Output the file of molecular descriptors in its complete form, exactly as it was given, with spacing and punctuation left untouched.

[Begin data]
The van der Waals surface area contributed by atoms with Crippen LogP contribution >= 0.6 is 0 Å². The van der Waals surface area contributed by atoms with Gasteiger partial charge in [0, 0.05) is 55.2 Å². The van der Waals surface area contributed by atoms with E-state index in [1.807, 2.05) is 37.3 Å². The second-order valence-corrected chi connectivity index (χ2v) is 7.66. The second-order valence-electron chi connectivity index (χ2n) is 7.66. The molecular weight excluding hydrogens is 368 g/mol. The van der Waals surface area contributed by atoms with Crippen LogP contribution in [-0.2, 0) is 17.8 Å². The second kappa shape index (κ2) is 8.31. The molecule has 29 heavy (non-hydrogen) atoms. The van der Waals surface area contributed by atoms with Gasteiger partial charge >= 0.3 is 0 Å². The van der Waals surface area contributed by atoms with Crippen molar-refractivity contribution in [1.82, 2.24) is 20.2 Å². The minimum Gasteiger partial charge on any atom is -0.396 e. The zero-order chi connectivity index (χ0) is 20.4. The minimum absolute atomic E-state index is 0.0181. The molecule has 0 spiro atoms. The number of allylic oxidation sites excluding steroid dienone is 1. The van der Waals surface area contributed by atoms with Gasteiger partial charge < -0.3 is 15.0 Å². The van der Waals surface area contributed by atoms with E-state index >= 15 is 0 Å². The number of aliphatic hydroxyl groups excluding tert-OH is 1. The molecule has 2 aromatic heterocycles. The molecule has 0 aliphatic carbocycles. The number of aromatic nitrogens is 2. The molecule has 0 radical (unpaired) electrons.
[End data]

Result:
The van der Waals surface area contributed by atoms with Crippen LogP contribution >= 0.6 is 0 Å². The van der Waals surface area contributed by atoms with Gasteiger partial charge in [0, 0.05) is 55.2 Å². The van der Waals surface area contributed by atoms with E-state index in [1.807, 2.05) is 37.3 Å². The second-order valence-corrected chi connectivity index (χ2v) is 7.66. The second-order valence-electron chi connectivity index (χ2n) is 7.66. The molecular weight excluding hydrogens is 368 g/mol. The van der Waals surface area contributed by atoms with Crippen LogP contribution in [-0.2, 0) is 17.8 Å². The second kappa shape index (κ2) is 8.31. The molecule has 29 heavy (non-hydrogen) atoms. The van der Waals surface area contributed by atoms with Gasteiger partial charge >= 0.3 is 0 Å². The van der Waals surface area contributed by atoms with Crippen molar-refractivity contribution in [1.82, 2.24) is 20.2 Å². The minimum Gasteiger partial charge on any atom is -0.396 e. The zero-order chi connectivity index (χ0) is 20.4. The minimum absolute atomic E-state index is 0.0181. The molecule has 0 spiro atoms. The number of allylic oxidation sites excluding steroid dienone is 1. The van der Waals surface area contributed by atoms with Gasteiger partial charge < -0.3 is 15.0 Å². The van der Waals surface area contributed by atoms with E-state index >= 15 is 0 Å². The number of aliphatic hydroxyl groups excluding tert-OH is 1. The molecule has 2 aromatic heterocycles. The molecule has 0 aliphatic carbocycles. The number of aromatic nitrogens is 2. The molecule has 0 radical (unpaired) electrons.